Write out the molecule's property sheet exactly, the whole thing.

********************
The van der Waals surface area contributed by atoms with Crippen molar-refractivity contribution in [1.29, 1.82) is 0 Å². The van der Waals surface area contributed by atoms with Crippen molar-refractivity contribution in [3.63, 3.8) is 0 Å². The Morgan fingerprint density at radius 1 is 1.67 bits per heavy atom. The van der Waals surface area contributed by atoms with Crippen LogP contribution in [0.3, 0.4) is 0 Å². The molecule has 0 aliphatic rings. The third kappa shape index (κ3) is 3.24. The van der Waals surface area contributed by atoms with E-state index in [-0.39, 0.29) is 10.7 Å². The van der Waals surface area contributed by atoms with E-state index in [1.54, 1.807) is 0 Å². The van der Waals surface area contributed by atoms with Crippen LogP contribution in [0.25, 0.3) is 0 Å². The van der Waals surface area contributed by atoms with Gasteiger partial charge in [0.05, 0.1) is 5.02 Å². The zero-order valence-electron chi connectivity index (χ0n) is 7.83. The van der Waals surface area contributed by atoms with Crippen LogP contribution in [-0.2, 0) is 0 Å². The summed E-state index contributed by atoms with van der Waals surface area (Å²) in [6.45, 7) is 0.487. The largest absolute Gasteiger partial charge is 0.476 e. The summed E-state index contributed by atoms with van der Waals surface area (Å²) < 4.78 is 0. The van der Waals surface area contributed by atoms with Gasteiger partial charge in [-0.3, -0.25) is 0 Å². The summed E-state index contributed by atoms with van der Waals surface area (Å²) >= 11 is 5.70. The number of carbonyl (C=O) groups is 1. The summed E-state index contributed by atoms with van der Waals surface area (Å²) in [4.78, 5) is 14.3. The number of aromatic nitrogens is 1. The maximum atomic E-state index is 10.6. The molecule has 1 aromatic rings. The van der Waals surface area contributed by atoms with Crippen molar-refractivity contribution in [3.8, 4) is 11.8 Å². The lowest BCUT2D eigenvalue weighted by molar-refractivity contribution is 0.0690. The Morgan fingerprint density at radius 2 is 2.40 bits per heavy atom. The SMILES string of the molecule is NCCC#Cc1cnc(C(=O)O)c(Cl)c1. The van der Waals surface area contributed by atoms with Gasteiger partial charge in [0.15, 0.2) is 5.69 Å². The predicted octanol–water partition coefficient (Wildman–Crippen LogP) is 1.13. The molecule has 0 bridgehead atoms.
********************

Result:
The van der Waals surface area contributed by atoms with Crippen molar-refractivity contribution in [1.29, 1.82) is 0 Å². The van der Waals surface area contributed by atoms with Crippen molar-refractivity contribution in [3.63, 3.8) is 0 Å². The Morgan fingerprint density at radius 1 is 1.67 bits per heavy atom. The van der Waals surface area contributed by atoms with Crippen LogP contribution in [0.3, 0.4) is 0 Å². The molecule has 0 aliphatic rings. The third kappa shape index (κ3) is 3.24. The van der Waals surface area contributed by atoms with E-state index in [-0.39, 0.29) is 10.7 Å². The van der Waals surface area contributed by atoms with E-state index in [1.54, 1.807) is 0 Å². The van der Waals surface area contributed by atoms with Crippen LogP contribution in [0.25, 0.3) is 0 Å². The van der Waals surface area contributed by atoms with Gasteiger partial charge in [0.05, 0.1) is 5.02 Å². The zero-order valence-electron chi connectivity index (χ0n) is 7.83. The van der Waals surface area contributed by atoms with Crippen LogP contribution in [-0.2, 0) is 0 Å². The summed E-state index contributed by atoms with van der Waals surface area (Å²) in [6.45, 7) is 0.487. The largest absolute Gasteiger partial charge is 0.476 e. The summed E-state index contributed by atoms with van der Waals surface area (Å²) < 4.78 is 0. The van der Waals surface area contributed by atoms with Gasteiger partial charge in [-0.3, -0.25) is 0 Å². The summed E-state index contributed by atoms with van der Waals surface area (Å²) >= 11 is 5.70. The number of carbonyl (C=O) groups is 1. The summed E-state index contributed by atoms with van der Waals surface area (Å²) in [4.78, 5) is 14.3. The number of aromatic nitrogens is 1. The maximum atomic E-state index is 10.6. The molecule has 1 aromatic rings. The van der Waals surface area contributed by atoms with Crippen molar-refractivity contribution in [3.8, 4) is 11.8 Å². The lowest BCUT2D eigenvalue weighted by molar-refractivity contribution is 0.0690. The Morgan fingerprint density at radius 2 is 2.40 bits per heavy atom. The SMILES string of the molecule is NCCC#Cc1cnc(C(=O)O)c(Cl)c1. The van der Waals surface area contributed by atoms with Gasteiger partial charge in [0.15, 0.2) is 5.69 Å². The predicted octanol–water partition coefficient (Wildman–Crippen LogP) is 1.13. The molecule has 0 bridgehead atoms.